crest progenitors, which become expanded during tumorigenesis. In
adult Tg(mitfa:BRAF(V600E));p532/2melanomas, almost all tumour
cells, but no normal cells, were positive for crestin (Fig. 1c). Only 10–
15% of the melanoma cells were pigmented (Supplementary Fig. 2b),
which is consistent with the concept that adult zebrafish melanomas
retain a progenitor-like state. A human melanoma tissue array yielded
positive for the neural crest progenitor gene ednrb, but only 9 of 70
(12.9%) were positive for the melanocyte lineage marker dct
melanomas express the neural crest marker sox10 (ref. 4). These data
to the maintenance of a neural crest progenitor phenotype5.
We proposed that chemical suppressors of neural crest progenitors
would be useful for treating melanoma. We screened 2,000 chemicals
genesis. Most chemicals (90%) had a minimal effect or were toxic
strongly abrogated the expression of crestin (Fig. 2a, centre and left).
The chemoinformatic algorithm DiscoveryGate6revealed similarity
of DHODH7. NSC210627 inhibited DHODH activity in vitro (Sup-
distinct from NSC210627 (ref. 8), phenocopied NSC210627 (Fig. 2a,
right) and was used for further studies because of its availability.
zebrafish embryos were devoid of pigmented melanocytes at 36–48h
post fertilization (Fig. 2b) and iridophores at 72h post fertilization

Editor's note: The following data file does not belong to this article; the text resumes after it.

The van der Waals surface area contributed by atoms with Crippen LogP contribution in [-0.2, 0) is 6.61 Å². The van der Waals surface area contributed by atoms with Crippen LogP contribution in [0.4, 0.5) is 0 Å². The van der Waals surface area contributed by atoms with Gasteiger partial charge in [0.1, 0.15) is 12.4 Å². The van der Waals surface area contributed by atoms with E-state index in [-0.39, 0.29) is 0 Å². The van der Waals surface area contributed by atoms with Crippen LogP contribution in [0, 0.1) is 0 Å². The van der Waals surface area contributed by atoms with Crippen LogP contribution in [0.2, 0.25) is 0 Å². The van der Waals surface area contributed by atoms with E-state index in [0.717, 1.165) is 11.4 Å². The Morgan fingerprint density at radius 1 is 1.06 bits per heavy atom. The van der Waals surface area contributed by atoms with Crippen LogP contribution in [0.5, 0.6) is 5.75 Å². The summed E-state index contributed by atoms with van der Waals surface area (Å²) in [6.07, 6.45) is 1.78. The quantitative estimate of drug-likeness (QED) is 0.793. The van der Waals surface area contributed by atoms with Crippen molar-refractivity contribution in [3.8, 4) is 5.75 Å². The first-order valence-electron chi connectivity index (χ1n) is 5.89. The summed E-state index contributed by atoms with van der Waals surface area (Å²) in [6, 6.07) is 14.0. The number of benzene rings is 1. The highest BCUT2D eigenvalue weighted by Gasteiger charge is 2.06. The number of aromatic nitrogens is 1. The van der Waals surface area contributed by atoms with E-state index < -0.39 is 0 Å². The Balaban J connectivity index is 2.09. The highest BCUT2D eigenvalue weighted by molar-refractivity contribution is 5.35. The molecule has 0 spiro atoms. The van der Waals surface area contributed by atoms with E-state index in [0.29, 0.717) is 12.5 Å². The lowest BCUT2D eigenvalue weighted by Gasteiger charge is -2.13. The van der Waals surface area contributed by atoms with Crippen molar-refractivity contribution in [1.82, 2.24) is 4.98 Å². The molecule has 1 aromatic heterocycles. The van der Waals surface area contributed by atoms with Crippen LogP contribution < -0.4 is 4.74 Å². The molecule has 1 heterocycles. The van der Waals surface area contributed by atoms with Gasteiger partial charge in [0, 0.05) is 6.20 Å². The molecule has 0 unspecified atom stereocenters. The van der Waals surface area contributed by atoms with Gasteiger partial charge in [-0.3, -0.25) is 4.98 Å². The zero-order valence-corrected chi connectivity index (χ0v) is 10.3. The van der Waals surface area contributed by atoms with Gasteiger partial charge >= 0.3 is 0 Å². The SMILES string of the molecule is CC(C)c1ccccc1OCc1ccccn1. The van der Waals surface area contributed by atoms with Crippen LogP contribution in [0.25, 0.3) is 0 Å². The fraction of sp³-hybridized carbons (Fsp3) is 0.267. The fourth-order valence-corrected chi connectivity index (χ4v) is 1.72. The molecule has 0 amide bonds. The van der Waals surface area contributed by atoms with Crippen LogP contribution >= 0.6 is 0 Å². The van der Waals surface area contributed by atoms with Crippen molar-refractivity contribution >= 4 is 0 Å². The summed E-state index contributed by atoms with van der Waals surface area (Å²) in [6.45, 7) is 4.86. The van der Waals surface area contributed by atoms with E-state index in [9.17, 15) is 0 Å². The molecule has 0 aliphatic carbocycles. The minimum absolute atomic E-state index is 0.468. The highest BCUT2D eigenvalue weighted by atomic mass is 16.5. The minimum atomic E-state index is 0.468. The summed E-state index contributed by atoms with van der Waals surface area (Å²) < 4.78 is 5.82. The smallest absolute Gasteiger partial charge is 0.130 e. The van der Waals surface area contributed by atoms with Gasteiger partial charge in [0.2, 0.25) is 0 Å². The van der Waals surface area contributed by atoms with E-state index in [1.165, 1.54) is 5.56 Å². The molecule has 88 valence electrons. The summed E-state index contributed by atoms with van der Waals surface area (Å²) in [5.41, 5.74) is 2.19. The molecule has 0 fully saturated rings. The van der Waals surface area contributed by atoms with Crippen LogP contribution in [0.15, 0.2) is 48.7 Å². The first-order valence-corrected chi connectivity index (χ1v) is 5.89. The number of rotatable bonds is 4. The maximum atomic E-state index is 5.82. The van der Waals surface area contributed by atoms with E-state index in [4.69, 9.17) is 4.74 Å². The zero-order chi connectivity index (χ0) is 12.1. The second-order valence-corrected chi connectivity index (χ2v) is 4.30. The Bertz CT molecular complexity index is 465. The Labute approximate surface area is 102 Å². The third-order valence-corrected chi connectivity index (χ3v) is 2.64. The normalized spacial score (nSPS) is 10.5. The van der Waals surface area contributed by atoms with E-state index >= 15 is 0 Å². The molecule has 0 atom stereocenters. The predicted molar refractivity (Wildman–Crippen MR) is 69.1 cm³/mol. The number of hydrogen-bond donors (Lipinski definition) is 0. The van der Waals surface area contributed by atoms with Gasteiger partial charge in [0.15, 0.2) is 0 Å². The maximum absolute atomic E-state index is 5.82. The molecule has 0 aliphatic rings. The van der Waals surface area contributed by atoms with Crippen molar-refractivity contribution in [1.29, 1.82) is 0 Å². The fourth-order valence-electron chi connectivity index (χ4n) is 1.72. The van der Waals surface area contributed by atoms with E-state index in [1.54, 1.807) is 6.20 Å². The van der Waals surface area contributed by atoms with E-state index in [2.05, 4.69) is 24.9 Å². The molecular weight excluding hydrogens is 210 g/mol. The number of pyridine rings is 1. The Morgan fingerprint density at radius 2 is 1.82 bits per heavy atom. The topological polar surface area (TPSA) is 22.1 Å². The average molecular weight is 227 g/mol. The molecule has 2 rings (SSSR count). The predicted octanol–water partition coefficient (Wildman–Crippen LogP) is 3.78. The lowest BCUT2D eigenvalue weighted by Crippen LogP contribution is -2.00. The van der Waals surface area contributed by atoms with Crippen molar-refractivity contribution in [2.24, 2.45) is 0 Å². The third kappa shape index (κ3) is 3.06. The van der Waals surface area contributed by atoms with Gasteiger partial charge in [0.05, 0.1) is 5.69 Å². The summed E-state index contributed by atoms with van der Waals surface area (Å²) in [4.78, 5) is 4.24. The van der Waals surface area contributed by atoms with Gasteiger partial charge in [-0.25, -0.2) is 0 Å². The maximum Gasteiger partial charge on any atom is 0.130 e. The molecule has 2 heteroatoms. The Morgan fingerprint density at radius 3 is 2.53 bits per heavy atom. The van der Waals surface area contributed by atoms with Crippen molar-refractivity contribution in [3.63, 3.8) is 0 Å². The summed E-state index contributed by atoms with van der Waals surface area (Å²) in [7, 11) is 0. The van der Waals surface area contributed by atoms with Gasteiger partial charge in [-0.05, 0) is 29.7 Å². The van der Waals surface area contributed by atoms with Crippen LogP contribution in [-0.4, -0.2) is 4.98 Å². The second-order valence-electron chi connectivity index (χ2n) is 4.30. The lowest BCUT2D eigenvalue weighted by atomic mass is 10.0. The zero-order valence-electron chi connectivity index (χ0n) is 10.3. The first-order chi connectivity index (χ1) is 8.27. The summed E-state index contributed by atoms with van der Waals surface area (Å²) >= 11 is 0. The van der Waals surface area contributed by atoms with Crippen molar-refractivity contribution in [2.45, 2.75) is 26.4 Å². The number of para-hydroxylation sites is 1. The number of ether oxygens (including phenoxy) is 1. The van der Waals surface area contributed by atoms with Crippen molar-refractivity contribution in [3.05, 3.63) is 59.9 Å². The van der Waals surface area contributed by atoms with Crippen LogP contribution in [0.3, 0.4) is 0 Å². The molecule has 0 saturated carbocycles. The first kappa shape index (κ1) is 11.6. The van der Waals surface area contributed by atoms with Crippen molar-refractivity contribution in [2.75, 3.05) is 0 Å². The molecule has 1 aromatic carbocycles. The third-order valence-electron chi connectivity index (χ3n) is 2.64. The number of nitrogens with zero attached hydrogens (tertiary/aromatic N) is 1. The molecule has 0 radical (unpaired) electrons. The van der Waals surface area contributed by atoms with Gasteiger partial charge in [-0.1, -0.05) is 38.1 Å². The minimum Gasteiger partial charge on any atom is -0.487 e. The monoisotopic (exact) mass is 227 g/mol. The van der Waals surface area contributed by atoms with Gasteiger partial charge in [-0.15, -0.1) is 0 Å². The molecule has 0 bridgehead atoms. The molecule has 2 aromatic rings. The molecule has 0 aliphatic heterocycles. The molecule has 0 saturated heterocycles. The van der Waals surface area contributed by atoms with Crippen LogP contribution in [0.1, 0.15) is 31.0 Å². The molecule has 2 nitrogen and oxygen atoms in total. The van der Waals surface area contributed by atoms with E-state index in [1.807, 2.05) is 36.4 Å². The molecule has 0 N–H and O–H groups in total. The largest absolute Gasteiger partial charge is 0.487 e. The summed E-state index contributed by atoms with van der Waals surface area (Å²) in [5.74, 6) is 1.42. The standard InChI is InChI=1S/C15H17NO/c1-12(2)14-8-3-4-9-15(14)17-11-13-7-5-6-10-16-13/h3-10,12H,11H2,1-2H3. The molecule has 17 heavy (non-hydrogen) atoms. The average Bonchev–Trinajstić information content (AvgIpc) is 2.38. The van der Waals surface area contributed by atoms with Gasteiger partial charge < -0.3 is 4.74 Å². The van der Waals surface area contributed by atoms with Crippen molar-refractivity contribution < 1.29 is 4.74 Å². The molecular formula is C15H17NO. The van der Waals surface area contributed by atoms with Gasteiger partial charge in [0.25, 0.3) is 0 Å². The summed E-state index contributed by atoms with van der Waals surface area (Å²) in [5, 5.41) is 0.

1Stem Cell Program and Hematology/Oncology, Children’s Hospital Boston, Howard Hughes Medical Institute, Harvard Stem Cell Institute, Harvard Medical School, Boston, Massachusetts 02115, USA.
of Biology, Massachusetts Institute of Technology, Cambridge, Massachusetts 02142, USA.5School of Biological Sciences, University of East Anglia, Norwich NR4 7TJ, UK.6Center for Stem Cell Biology,
9Genzyme Corporation, Cambridge, Massachusetts 02142, USA.10Department of Biostatistics and Computational Biology, Dana Farber Cancer Institute, Boston, Massachusetts 02115, USA.
11Department of Pathology, Brigham and Women’s Hospital, Boston, Massachusetts 02115, USA.
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(Supplementary Fig. 7a). dhodh inhibition led to a loss of ventral
melanocytes in stage 38 Xenopus embryos (Supplementary Fig. 7b).
Leflunomide treatment led to an almost complete loss of melanocyte
progenitors at 24h post fertilization (Fig. 2c), a reduction in the num-
cartilage at 72h post fertilization (data not shown). Leflunomide
crest progenitors and melanocytes, respectively, while leaving other
lineages such as blood and notochord less affected (Supplementary
Fig. 8). Microarray analysis of leflunomide-treated embryos showed
downregulation of 49% of the genes that were upregulated in the 123-
genemelanomasignature,and morethanhalfoftheseare neural crest
related (see Supplementary Table 2 for the complete list).
The loss of several types of neural crest derivative suggested that
self-renewing neural crest stem cells in primary stem cell colonies, to
2765.35% (leflunomide) and 3566.16% (A771726) of control num-
and Supplementary Fig. 9a). Colony size was also reduced compared
with controls (by 18% and 24%, respectively; P,0.02, Student’s
t-test), but there was no effect on the differentiation or survival of
that DHODH inhibitors negatively regulate the self-renewal of neural
crest stem cells and have an affect on these cells in multiple species.
DHODH catalyses the fourth step in the synthesis of pyrimidine
nucleotides (NTPs)11. We noted striking morphological similarity
between leflunomide-treated embryos and spt5/spt6 mutants12, sug-
gesting that leflunomide acts to suppress transcriptional elongation.